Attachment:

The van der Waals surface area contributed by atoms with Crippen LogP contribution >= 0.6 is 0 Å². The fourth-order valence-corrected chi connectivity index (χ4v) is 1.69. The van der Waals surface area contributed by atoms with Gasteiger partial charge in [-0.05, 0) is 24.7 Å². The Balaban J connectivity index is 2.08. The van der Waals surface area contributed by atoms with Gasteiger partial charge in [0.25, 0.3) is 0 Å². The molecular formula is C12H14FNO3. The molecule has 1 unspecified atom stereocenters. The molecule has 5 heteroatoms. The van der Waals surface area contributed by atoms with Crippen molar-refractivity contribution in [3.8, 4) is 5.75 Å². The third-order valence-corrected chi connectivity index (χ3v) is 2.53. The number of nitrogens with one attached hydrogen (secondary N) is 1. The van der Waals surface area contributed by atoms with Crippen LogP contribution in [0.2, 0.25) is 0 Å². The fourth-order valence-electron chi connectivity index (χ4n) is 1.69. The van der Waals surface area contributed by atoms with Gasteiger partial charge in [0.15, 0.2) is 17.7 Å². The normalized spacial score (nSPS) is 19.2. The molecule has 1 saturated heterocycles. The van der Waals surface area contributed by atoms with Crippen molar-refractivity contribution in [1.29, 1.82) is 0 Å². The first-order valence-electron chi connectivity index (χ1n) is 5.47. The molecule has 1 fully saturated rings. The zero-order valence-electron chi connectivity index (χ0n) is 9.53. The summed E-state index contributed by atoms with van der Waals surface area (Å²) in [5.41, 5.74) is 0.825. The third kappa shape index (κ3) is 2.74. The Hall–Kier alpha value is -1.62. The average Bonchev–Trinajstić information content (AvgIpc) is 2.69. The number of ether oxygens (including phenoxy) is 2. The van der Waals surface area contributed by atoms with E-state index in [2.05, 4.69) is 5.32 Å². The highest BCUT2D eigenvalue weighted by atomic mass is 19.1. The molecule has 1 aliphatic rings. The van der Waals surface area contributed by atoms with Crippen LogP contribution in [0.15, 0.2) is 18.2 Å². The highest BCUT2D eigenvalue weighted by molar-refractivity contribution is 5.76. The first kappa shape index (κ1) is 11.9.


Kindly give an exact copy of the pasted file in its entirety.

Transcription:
The van der Waals surface area contributed by atoms with Crippen LogP contribution >= 0.6 is 0 Å². The fourth-order valence-corrected chi connectivity index (χ4v) is 1.69. The van der Waals surface area contributed by atoms with Gasteiger partial charge in [-0.05, 0) is 24.7 Å². The Balaban J connectivity index is 2.08. The van der Waals surface area contributed by atoms with Gasteiger partial charge in [0.25, 0.3) is 0 Å². The molecular formula is C12H14FNO3. The molecule has 1 unspecified atom stereocenters. The molecule has 5 heteroatoms. The van der Waals surface area contributed by atoms with Crippen molar-refractivity contribution in [3.8, 4) is 5.75 Å². The third-order valence-corrected chi connectivity index (χ3v) is 2.53. The number of nitrogens with one attached hydrogen (secondary N) is 1. The van der Waals surface area contributed by atoms with Crippen LogP contribution in [0.2, 0.25) is 0 Å². The fourth-order valence-electron chi connectivity index (χ4n) is 1.69. The van der Waals surface area contributed by atoms with Gasteiger partial charge in [0.15, 0.2) is 17.7 Å². The normalized spacial score (nSPS) is 19.2. The molecule has 1 saturated heterocycles. The van der Waals surface area contributed by atoms with Crippen molar-refractivity contribution in [1.29, 1.82) is 0 Å². The first-order valence-electron chi connectivity index (χ1n) is 5.47. The molecule has 1 fully saturated rings. The zero-order valence-electron chi connectivity index (χ0n) is 9.53. The summed E-state index contributed by atoms with van der Waals surface area (Å²) in [5.41, 5.74) is 0.825. The third kappa shape index (κ3) is 2.74. The Hall–Kier alpha value is -1.62. The average Bonchev–Trinajstić information content (AvgIpc) is 2.69. The number of ether oxygens (including phenoxy) is 2. The van der Waals surface area contributed by atoms with E-state index in [2.05, 4.69) is 5.32 Å². The highest BCUT2D eigenvalue weighted by atomic mass is 19.1. The molecule has 1 aliphatic rings. The van der Waals surface area contributed by atoms with Crippen LogP contribution in [0.15, 0.2) is 18.2 Å². The highest BCUT2D eigenvalue weighted by molar-refractivity contribution is 5.76. The first kappa shape index (κ1) is 11.9.